Have you ever cleared your schedule to do something important – and then not done it because you didn’t have the energy? Time management isn’t enough. It’s important, but you also have to think about managing energy.
I’ve been struggling with this lately, because my 12 Week plans are going well. Yet at the end of the work day I am too tired to actually do much of my list, and I either take a nap (bad) or sit down to unwind and read (worse). So that leaves me with a bunch of tasks I have to get done on the weekend to stay on track, which is not a good strategy for recharging, and I hit Monday tired. It’s a cycle that seems to be ongoing, and I realized that I had to do something.
Why Time Management Isn’t Enough
The best laid time management plan means absolutely nothing if it isn’t executed. And one of the biggest factors as to whether something gets done is whether you have the energy to do it.
To a certain extent we can force ourselves to do tasks that we think we are too tired to do, but we have to have an ongoing plan to keep that energy at a level where we can maximize our productivity.
It’s like going on a trip: if you plan it extensively, you’re not going to get out of the driveway if you don’t have fuel in the gas tank.
The Importance of Energy Management
Managing energy is unlike managing other things, such as time. You have to take into account other factors than simple tasks. You have to take into account things like sleep deficits, diet, sleep quality, caffeine, physical health and even things like the weather!
But without managing that energy, you’re not going to get much done.
Managing Energy Factors
So where do we start? The following list is not meant to be exhaustive, but rather give you a start in thinking about managing your energy.
One of the biggest factors in energy is how much and how well you are resting. There are quite a few apps (Sleep Cycle (iOS) and Sleep As Android (Android)) as well as devices (Fitbit, Apple Watch, Jawbone)
Tracking your sleep length and quality using an external device or app may show you some surprising things – such as the actual time you are asleep or your restlessness. It’s much more reliable than using the empirical data of what you think happens.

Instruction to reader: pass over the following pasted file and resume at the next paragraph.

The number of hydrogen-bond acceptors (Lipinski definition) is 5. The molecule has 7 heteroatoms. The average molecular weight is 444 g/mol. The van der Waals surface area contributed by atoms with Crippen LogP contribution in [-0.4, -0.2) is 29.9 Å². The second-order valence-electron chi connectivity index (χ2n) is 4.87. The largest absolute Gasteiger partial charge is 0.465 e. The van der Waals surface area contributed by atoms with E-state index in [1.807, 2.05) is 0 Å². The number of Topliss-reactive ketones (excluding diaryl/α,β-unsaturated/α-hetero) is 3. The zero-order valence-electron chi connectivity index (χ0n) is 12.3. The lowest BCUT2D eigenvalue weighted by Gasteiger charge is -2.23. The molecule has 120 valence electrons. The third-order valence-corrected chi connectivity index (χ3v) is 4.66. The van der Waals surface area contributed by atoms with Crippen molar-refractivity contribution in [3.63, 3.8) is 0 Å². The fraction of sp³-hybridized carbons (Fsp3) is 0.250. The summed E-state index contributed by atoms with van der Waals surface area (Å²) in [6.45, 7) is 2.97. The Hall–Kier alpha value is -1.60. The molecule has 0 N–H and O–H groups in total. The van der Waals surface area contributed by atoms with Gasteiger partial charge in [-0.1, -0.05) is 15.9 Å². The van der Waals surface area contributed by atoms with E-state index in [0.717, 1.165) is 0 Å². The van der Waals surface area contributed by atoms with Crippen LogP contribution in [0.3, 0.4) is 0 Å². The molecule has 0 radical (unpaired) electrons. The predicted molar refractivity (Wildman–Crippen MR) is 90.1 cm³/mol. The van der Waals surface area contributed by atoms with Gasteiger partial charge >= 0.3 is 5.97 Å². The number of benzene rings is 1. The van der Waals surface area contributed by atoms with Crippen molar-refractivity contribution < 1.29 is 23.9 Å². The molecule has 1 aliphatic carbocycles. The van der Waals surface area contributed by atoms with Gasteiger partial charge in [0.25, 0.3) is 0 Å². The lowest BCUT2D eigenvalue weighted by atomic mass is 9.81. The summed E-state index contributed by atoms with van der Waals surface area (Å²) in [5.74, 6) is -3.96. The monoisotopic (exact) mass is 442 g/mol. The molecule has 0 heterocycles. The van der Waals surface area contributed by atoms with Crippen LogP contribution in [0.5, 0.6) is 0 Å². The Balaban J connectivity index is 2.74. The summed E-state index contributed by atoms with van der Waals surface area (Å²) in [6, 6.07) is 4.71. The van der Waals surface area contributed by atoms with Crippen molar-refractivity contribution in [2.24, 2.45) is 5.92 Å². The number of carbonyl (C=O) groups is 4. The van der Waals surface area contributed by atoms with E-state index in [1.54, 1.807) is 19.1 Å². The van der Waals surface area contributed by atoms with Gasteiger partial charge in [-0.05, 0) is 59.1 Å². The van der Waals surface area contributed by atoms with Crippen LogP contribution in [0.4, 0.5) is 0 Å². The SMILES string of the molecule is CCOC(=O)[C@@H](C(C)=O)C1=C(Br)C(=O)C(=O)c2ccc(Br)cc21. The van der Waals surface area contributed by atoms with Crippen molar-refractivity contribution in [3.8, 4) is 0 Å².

- How to Get Better Sleep (and Need Less Every Night)
- Sleep tips: 6 steps to better sleep – Mayo Clinic
- Sleep Hack: A Simple Strategy For Better Rest In Less Time
- The Ultimate Guide To Sleep Tracking | Sleep Junkies
One of the most common self-administered antidotes to low energy is to grab caffeine or a high-sugar snack. While this will rev you up in the short term, it will also have a corresponding dip later, which can sap your energy even further.
While there are some general guidelines, individuals react to different foods differently. I can’t eat potatoes or rice at lunch or I will crash hard at about 2 pm. Other people can handle the Chinese buffet or french fries with little effect. Logging your food is the best way to track these individual trends.
- 20 Reasons for Blood Sugar Swings (No. 11 Might Surprise You!)
- 30 Foods for All-Day Energy | Eat This Not That
- Afternoon Slump at Work: 18 Tips to Beat It | Reader’s Digest
- 5 foods that cause a slump in energy, Food News & Top Stories – The Straits Times
The last thing most people want to do when tired is to exercise. Yet even taking a short walk can rev your energy level, and have great impacts on your ability to focus.
Some ways to sneak in a quick walk: take the long way to the bathroom; walk down to the ground floor of your office building and take the elevator back up; set up meetings in rooms that are not right where your team is.
Managing energy also requires that you be aware of your natural cycles. Some people naturally hit their peaks in the morning, and some hit them at night (early birds and night owls).
There is some noise about genetic components that may swing you one way or the other, and theories that say there are people who are neither. While there are techniques can help you function better at your non-optimal times, it is easier to know your rhythms and work with them.
- 8 Scientific Facts about Early Birds versus Night Owls | ActiveBeat
- 18 Things You’ll Get If You’re Not An Early Bird Or A Night Owl
- Can a night owl become an early bird?
If you find yourself struggling with your energy levels, pick an area above and see what you can do. It’s not hard to manage energy to get yourself back to the point where you can tackle your tasks.
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